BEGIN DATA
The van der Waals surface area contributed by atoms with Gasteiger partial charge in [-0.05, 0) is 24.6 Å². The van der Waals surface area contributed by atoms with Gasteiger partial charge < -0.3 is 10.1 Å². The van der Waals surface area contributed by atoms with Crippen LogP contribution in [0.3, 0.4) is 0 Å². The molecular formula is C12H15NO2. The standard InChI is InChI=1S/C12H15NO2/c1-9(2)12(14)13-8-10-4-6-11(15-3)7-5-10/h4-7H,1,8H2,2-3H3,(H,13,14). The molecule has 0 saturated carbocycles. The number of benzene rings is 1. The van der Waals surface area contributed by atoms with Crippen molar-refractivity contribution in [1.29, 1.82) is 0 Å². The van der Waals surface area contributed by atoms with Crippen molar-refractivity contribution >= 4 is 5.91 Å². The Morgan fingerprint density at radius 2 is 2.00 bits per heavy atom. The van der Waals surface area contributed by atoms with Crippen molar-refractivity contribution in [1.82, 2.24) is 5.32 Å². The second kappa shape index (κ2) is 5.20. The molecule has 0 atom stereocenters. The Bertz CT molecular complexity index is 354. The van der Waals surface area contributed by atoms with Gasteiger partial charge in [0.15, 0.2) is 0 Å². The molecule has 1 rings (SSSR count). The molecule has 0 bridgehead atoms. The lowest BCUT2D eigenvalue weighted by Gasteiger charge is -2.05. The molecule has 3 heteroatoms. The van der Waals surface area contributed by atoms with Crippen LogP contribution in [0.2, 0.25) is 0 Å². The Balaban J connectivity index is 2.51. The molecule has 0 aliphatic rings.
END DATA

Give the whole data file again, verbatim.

The van der Waals surface area contributed by atoms with Gasteiger partial charge in [-0.05, 0) is 24.6 Å². The van der Waals surface area contributed by atoms with Gasteiger partial charge < -0.3 is 10.1 Å². The van der Waals surface area contributed by atoms with Crippen LogP contribution in [0.3, 0.4) is 0 Å². The molecular formula is C12H15NO2. The standard InChI is InChI=1S/C12H15NO2/c1-9(2)12(14)13-8-10-4-6-11(15-3)7-5-10/h4-7H,1,8H2,2-3H3,(H,13,14). The molecule has 0 saturated carbocycles. The number of benzene rings is 1. The van der Waals surface area contributed by atoms with Crippen molar-refractivity contribution in [1.29, 1.82) is 0 Å². The van der Waals surface area contributed by atoms with Crippen molar-refractivity contribution >= 4 is 5.91 Å². The Morgan fingerprint density at radius 2 is 2.00 bits per heavy atom. The van der Waals surface area contributed by atoms with Crippen molar-refractivity contribution in [1.82, 2.24) is 5.32 Å². The second kappa shape index (κ2) is 5.20. The molecule has 0 atom stereocenters. The Bertz CT molecular complexity index is 354. The van der Waals surface area contributed by atoms with Gasteiger partial charge in [0.15, 0.2) is 0 Å². The molecule has 1 rings (SSSR count). The molecule has 0 bridgehead atoms. The lowest BCUT2D eigenvalue weighted by Gasteiger charge is -2.05. The molecule has 3 heteroatoms. The van der Waals surface area contributed by atoms with Crippen LogP contribution in [0.2, 0.25) is 0 Å². The Balaban J connectivity index is 2.51. The molecule has 0 aliphatic rings.